Malaysia to collect RM20 road charge from foreign vehicles entering Johor from Nov 1; S'pore to 'match it' if move is discriminatory

Malaysia will start collecting RM20 (S$6.64) road charge from Singaporean motorists on Nov 1, 2016.
Malaysia will start collecting RM20 (S$6.64) road charge from Singaporean motorists on Nov 1, 2016. PHOTO: BERITA HARIAN FILE

KUALA LUMPUR - Malaysia will start collecting the RM20 (S$6.64) road charge (RC) from Singaporean motorists on Nov 1 after a series of delays, although a radio frequency identification (RFID)-based Vehicle Entry Permit (VEP) system is still undergoing tests.

The Ministry of Transport said in a statement the RC will be applied on private-registered cars entering via the Causeway and Second Link and must be paid with Malaysia's Touch n' Go electronic payment cards.

"The RC will be collected each time motorists enter Malaysia... initial collection exercise will only involve foreign private-registered vehicles, excluding foreign-registered motorcycles," said Transport Minister Liow Tiong Lai.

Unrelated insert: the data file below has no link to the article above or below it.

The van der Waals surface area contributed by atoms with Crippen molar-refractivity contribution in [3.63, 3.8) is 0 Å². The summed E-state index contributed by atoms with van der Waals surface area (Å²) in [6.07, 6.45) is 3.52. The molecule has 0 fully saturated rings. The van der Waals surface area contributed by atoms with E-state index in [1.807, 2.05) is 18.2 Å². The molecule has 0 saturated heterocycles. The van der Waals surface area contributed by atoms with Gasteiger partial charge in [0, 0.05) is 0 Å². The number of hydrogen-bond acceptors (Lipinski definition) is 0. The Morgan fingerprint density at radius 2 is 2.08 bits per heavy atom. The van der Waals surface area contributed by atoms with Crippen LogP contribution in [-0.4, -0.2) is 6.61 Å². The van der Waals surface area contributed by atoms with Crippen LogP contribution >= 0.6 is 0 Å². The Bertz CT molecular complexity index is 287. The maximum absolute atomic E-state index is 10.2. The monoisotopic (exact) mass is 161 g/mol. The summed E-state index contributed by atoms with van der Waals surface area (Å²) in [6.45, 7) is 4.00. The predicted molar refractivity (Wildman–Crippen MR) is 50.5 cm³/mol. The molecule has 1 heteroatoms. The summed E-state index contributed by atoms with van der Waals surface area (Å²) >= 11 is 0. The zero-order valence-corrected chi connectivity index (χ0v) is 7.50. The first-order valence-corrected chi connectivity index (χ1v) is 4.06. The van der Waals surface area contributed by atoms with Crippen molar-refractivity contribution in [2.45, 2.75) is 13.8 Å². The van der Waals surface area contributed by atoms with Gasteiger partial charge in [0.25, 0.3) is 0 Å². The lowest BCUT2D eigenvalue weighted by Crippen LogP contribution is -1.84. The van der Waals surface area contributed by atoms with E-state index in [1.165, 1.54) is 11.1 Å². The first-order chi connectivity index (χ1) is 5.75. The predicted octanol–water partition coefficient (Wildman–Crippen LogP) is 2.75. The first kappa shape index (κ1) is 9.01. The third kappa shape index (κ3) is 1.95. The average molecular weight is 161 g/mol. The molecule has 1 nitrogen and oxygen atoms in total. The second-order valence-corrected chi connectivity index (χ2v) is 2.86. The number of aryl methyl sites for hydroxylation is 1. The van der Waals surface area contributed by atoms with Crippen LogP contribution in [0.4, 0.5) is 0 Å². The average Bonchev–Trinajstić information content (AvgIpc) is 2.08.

A ministry official told The Straits Times that government and commercial vehicles including public transportation will be exempted.

Singaporean counterparts have said that the levy is discriminatory and warned that it will consider matching the RC.

However, Datuk Seri Liow said the RC and VEP will be extended from the Johor border to the other 10 road entry points across Malaysia in stages.

Unlike Singapore's S$35 per day VEP fee that is levied on foreign cars entering the island, Malaysia's VEP will cost motorists an expected RM10 to install an RFID tag that lasts five years "to improve border control and monitoring".

Although the system is not yet in place, Malaysia has asked foreign vehicle owners to register their vehicles since last year, with 144,000 having done so as of July.

The charge will increase the cost of crossing the border for Singaporean cars from S$13 currently. Malaysian cars entering Singapore get 10 free VEP days before incurring the S$35 per day charge.

Calls for Malaysia to levy a charge on Singaporean cars entering the country gained traction after Singapore raised the VEP from S$20 in 2014.

Responding to media queries, a spokesman for Singapore's Ministry of Transport said: “We note that Malaysia plans to implement a Road Charge of RM20 at the Causeway and Second Link checkpoints from 1 November.

"If it discriminates against Singapore-registered vehicles, we will match it in some form."